Iran's Rohani vows not to surrender to sanctions
New Iranian President Hassan Rohani, who took the oath of office today, said US-led sanctions would not deter the country from pursuing its nuclear program.
Istanbul, Turkey — Pledging moderation at home and “removing tensions” abroad, Iran’s new president, Hassan Rohani, took the oath of office before legislators today in Tehran.
The veteran regime insider who was Iran’s top nuclear negotiator a decade ago vowed to improve the economy and lives of all Iranians.
But it was Mr. Rohani’s explicit reference to US-led sanctions and Iran’s controversial nuclear program that drew the loudest applause and will be most closely followed in Washington. As nuclear negotiations over Iran’s program remained deadlocked, both wings of Congress last week took steps to add yet more sanctions, with the House voting overwhelmingly to tighten restrictions.
Iranians will “safeguard their national interests” and “cannot be made to surrender through sanctions; such a people cannot be threatened to war and fighting,” said Rohani, according to a simultaneous translation by state-run PressTV. “The only way for interaction with Iran is a dialogue on an equal footing, confidence-building which should be mutual, and mutual respect as well as reducing antagonism and aggressiveness.... I want to clearly express, that if you want the right response [on the nuclear issue], it should not be through the language of sanctions, it should be through the language and discourse of respect,” Rohani said, prompting the loudest applause of his swearing-in speech.
Tasked with restoring the health and credibility of Iran’s Islamic system after eight years of the often-tumultuous presidency of Mahmoud Ahmadinejad, Rohani called on divine guidance to help him solve Iran’s problems. Supreme leader Ayatollah Ali Khamenei also called for “maximum cooperation” and support for Rohani’s government from all of Iran’s political factions at a smaller ceremony on Saturday at which Mr. Khamenei officially bestowed his endorsement.
But in a reminder this week of who wields ultimate authority in the Islamic Republic, Khamenei also vetoed some of Rohani’s initial cabinet choices. Some of those he rejected served under reformist President Mohammad Khatami, one of the few senior Iranian politicians not to take part in inauguration events, or who criticized Khamenei’s violent crackdown on street protests in 2009. Still, through negotiation, Rohani has presented an inclusive cabinet of experienced technocrats who span much of Iran's political spectrum.
“The balance of power has not changed. The supreme leader remains the supreme leader; he’s the final arbiter. But he is not as powerful as he was before,” Nazenin Ansari, the diplomatic editor of Kayhan London newspaper, told BBC World Service Radio. “He is a candidate that is seen inside Iran who has the best chance to take the Islamic Republic out of its current quagmire. And in the West, he is certainly viewed as someone who can open the doors. But he has to prove that he can.”
Rohani repeatedly referred to his government as one of “hope and prudence" and said that he would not shy away from tackling “shortcomings and deficiencies.”
“The respected people of Iran voted for moderation and distancing from extremism,” said Rohani, standing at the flower-bedecked podium inside Iran’s cavernous and futuristic pyramid-style parliament building. “The threats will be reduced, and the opportunities must be increased. So moderation insists on moral values, and patience, and compromise.”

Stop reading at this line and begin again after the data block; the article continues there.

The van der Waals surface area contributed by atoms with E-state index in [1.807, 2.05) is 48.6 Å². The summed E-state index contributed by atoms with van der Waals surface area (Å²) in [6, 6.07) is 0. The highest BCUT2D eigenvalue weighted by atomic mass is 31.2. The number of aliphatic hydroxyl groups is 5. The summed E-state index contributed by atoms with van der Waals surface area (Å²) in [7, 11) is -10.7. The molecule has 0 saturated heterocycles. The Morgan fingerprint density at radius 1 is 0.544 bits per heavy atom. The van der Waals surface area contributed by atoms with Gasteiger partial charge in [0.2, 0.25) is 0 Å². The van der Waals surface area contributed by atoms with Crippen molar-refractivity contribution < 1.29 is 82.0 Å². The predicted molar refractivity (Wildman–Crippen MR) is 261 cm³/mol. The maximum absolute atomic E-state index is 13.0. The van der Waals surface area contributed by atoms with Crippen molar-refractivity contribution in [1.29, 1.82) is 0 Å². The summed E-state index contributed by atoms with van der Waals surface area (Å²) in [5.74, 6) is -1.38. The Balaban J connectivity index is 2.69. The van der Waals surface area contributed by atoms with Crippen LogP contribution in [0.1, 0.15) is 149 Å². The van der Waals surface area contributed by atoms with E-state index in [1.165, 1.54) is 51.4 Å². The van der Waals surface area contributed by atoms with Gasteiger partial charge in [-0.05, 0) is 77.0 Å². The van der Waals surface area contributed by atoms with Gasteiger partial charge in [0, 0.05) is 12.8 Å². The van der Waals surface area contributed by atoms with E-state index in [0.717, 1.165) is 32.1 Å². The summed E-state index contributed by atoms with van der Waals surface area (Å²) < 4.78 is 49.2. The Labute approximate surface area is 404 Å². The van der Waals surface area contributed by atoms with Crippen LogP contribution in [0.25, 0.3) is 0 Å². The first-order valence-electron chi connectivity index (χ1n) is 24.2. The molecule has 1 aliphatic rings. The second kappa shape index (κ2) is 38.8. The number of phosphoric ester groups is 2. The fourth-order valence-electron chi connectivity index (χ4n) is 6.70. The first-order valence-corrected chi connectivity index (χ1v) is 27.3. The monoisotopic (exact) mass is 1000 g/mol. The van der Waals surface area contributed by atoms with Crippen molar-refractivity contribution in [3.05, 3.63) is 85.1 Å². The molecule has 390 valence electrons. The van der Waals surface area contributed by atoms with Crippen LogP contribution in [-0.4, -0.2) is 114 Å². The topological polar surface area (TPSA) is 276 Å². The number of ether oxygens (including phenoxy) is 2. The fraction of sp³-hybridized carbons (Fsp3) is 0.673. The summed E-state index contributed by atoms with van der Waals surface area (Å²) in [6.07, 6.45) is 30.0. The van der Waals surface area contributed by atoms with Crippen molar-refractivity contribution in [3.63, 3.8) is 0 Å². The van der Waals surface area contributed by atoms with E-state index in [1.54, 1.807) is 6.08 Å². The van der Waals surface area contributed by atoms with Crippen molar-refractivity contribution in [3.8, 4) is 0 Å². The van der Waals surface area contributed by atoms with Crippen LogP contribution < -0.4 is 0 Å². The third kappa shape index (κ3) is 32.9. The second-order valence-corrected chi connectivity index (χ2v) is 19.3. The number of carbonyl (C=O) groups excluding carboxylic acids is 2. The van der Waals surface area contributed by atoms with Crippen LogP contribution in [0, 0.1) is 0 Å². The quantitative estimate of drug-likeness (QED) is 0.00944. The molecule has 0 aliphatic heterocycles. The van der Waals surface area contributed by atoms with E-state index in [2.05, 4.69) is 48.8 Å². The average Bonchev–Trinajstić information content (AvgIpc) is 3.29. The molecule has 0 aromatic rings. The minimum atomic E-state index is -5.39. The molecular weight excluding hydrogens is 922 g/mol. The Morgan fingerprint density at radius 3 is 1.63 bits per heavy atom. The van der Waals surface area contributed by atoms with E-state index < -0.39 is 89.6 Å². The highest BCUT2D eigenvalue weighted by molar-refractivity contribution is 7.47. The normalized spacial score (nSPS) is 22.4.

Those were all attributes in short supply during the presidency of Mr. Ahmadinejad, whose record was harshly criticized even by fellow hard-line conservatives during the campaign leading to the June 14 vote. Running as a centrist and promising reform, Rohani got the backing of Mr. Khatami and former President Akbar Hashemi Rafsanjani. The new president trounced five conservative candidates and won a surprise first-round victory with just over 50 percent of the vote.
The ascent of Rohani reflects a “rising rationality and a big tendency toward moderation” in Iran, says a Tehran analyst who asked not to be named. “Radicalism is no longer accepted in society.”
Yet it remains unclear how that dynamic will affect nuclear talks, or how far Rohani will be able to recalibrate Iran’s approach with the rest of the world. Khamenei has said in recent weeks that he has not blocked nuclear talks or dealing with the United States, but that past experience makes him pessimistic because “Americans are untrustworthy, irrational and dishonest.”
Rohani has a PhD from Scotland, and the candidate he named today for foreign minister – Mohammad Javad Zarif, Iran’s former United Nations ambassador – was educated at the University of Denver.
While recent Iranian presidents have done much to shape Iran’s political space – and have been able to convince Khamenei to move one way or another – they have also always been subject to any limitations Khamenei decided to impose upon them.
“Over the past two decades, Khamenei has developed several mechanisms to control the presidency and other democratic institutions,” writes Mehdi Khalaji, an Iran specialist at the Washington Institute for Near East Policy, in an analysis this week. “Tensions between the president and Supreme Leader are inherent in the structure of the regime, regardless of personality or ideology.”
Still, many of the steps that Rohani vows to take are those that Khamenei will share, at least for now after the Ahmadinejad era saw direct challenges to the leader’s own authority.
And today Rohani had his own indirect reminder for Khamenei when he quoted the leader of Iran’s 1979 Islamic revolution, Ayatollah Ruhollah Khomeini, as saying that “everything must be based on the people’s vote. That’s the benchmark and the yardstick.”